It is no coincidence that Israel's latest attacks come immediately in the wake of the formation of a 'national reconciliation' government between Hamas and the West Bank-based Fatah. For the first time it appeared that a unified Palestinian political voice could be realised. The move was supported across the world, by the EU, Russia and even the United States. But it prompted a furious reaction from Israel. Netanyahu walked out of fragile peace talks, threatening to impose sanctions against the Palestinian Authority. The country's housing minister announced the new construction of settlements in response to what he called "a Palestinian terror government".
The violent repression of Palestinians intensified. On May 15 two teens were shot dead by the Israeli soldiers in Beitunia in the West Bank. The incident was caught on camera, but there was no international outrage. Gaza was targeted with repeated airstrikes. On June 11 an airstrike killed an alleged militant, and a 10-year-old boy.
These are the events that have preceded the worst massacre visited on Gaza in recent years.
Last year, I was fortunate to visit Gaza. The people there are the most kind-hearted, warm and friendly people I have ever met. Not everyone supports Hamas, or their policies in government. The people of Gaza are intelligent, passionate, full of desire and hunger for life.
Yet Israel asserts that Hamas are using people as human shields in Gaza. Despite these repeated claims, the 2009 Goldstone UN report found there was no evidence of Palestinian armed groups placing civilians in areas where attacks were being launched; nor of Palestinians engaging in combat in civilian dress; or of using mosques for military purposes. The discovery of rockets in a disused UNWRA school this week is the first instance of its kind. Yet the 'human shield' lie is repeatedly used and accepted. In Sunday's horrifying massacre of over 80 people in Gaza's eastern Shuja'iya district, again Israel was quick to employ the 'human shield' argument, without any evidence, in an effort to deflect from its horrendous crimes.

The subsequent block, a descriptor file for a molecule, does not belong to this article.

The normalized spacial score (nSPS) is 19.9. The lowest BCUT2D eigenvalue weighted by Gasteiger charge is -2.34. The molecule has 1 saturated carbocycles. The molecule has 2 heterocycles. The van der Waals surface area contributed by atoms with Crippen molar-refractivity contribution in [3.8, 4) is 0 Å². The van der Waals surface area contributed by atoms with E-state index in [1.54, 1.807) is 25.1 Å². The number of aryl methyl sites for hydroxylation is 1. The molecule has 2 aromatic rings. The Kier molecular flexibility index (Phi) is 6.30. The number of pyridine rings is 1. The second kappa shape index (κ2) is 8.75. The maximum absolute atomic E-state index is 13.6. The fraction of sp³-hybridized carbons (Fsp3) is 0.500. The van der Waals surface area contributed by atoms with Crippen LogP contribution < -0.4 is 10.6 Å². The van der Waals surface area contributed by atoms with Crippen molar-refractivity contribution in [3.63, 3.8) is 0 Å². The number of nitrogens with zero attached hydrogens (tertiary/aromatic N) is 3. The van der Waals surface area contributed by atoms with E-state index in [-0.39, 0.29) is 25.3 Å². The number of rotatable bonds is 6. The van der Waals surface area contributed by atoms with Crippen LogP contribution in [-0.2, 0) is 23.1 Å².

The ground invasion into Gaza is unquestionably accepted and framed as being about 'terror tunnels'. If this is the case, why then were 12 children killed in the first day of the ground invasion alone?
The Israeli narrative is loudly echoed by the most powerful people in the world. US President Barack Obama stated in the first week of the slaughter: "No country on Earth would tolerate missiles raining down on its citizens from outside its borders." But could Obama and the EU leaders, and our own Foreign Minister Charlie Flanagan just for a moment extract themselves from the Israeli perspective and the narrative of the 'two sides'?
They might then ask themselves, what country would tolerate 400 kilogramme missiles, the use of 'flechette' shells that spray out thousands of lethal darts, or chemical weapons like white phosphorous? Who would allow the relentless killing of children, the massacre of entire families, the bombing of ambulances and hospitals, or the continued illegal siege that has crushed an economy and society?
The real question is not what country would tolerate this, but how does humanity tolerate it? Those already suffering are now dying a slow, terrible death in front of our eyes. We can no longer turn the other way.
Trevor Hogan is a former Irish rugby international and member of Gaza Action Ireland